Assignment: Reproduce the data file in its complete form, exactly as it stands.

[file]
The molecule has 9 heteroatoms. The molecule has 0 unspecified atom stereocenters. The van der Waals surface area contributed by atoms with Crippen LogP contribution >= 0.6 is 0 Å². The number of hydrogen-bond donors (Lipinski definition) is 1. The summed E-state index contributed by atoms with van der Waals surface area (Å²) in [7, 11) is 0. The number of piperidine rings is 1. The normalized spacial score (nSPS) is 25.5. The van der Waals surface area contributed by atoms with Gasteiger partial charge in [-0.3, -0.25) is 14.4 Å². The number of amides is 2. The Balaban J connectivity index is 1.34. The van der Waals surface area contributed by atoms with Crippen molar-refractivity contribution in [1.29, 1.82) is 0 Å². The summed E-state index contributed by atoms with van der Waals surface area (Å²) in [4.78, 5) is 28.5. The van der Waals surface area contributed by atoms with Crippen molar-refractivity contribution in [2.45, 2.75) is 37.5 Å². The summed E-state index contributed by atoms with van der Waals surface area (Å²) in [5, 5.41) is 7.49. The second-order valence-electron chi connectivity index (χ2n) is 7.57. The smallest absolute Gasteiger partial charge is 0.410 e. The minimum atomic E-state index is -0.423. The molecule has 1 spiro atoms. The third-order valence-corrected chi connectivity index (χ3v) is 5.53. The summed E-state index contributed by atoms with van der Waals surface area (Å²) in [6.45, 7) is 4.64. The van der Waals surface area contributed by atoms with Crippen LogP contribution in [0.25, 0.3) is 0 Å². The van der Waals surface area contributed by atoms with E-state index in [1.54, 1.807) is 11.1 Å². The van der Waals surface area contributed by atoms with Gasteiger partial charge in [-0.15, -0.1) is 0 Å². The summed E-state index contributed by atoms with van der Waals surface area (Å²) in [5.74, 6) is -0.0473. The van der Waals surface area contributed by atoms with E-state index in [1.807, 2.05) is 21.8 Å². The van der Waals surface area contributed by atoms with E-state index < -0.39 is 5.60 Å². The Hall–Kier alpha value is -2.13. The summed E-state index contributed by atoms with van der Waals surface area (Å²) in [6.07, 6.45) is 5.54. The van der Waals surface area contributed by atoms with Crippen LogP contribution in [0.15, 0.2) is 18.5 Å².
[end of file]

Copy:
The molecule has 9 heteroatoms. The molecule has 0 unspecified atom stereocenters. The van der Waals surface area contributed by atoms with Crippen LogP contribution >= 0.6 is 0 Å². The number of hydrogen-bond donors (Lipinski definition) is 1. The summed E-state index contributed by atoms with van der Waals surface area (Å²) in [7, 11) is 0. The number of piperidine rings is 1. The normalized spacial score (nSPS) is 25.5. The van der Waals surface area contributed by atoms with Gasteiger partial charge in [-0.3, -0.25) is 14.4 Å². The number of amides is 2. The Balaban J connectivity index is 1.34. The van der Waals surface area contributed by atoms with Crippen molar-refractivity contribution in [1.29, 1.82) is 0 Å². The summed E-state index contributed by atoms with van der Waals surface area (Å²) in [4.78, 5) is 28.5. The van der Waals surface area contributed by atoms with Crippen molar-refractivity contribution in [2.45, 2.75) is 37.5 Å². The summed E-state index contributed by atoms with van der Waals surface area (Å²) in [5, 5.41) is 7.49. The second-order valence-electron chi connectivity index (χ2n) is 7.57. The smallest absolute Gasteiger partial charge is 0.410 e. The minimum atomic E-state index is -0.423. The molecule has 1 spiro atoms. The third-order valence-corrected chi connectivity index (χ3v) is 5.53. The summed E-state index contributed by atoms with van der Waals surface area (Å²) in [6.45, 7) is 4.64. The van der Waals surface area contributed by atoms with Crippen LogP contribution in [0.25, 0.3) is 0 Å². The van der Waals surface area contributed by atoms with E-state index in [1.54, 1.807) is 11.1 Å². The van der Waals surface area contributed by atoms with Gasteiger partial charge in [-0.15, -0.1) is 0 Å². The summed E-state index contributed by atoms with van der Waals surface area (Å²) in [5.74, 6) is -0.0473. The van der Waals surface area contributed by atoms with E-state index in [1.807, 2.05) is 21.8 Å². The van der Waals surface area contributed by atoms with E-state index < -0.39 is 5.60 Å². The Hall–Kier alpha value is -2.13. The summed E-state index contributed by atoms with van der Waals surface area (Å²) in [6.07, 6.45) is 5.54. The van der Waals surface area contributed by atoms with Crippen LogP contribution in [0.15, 0.2) is 18.5 Å².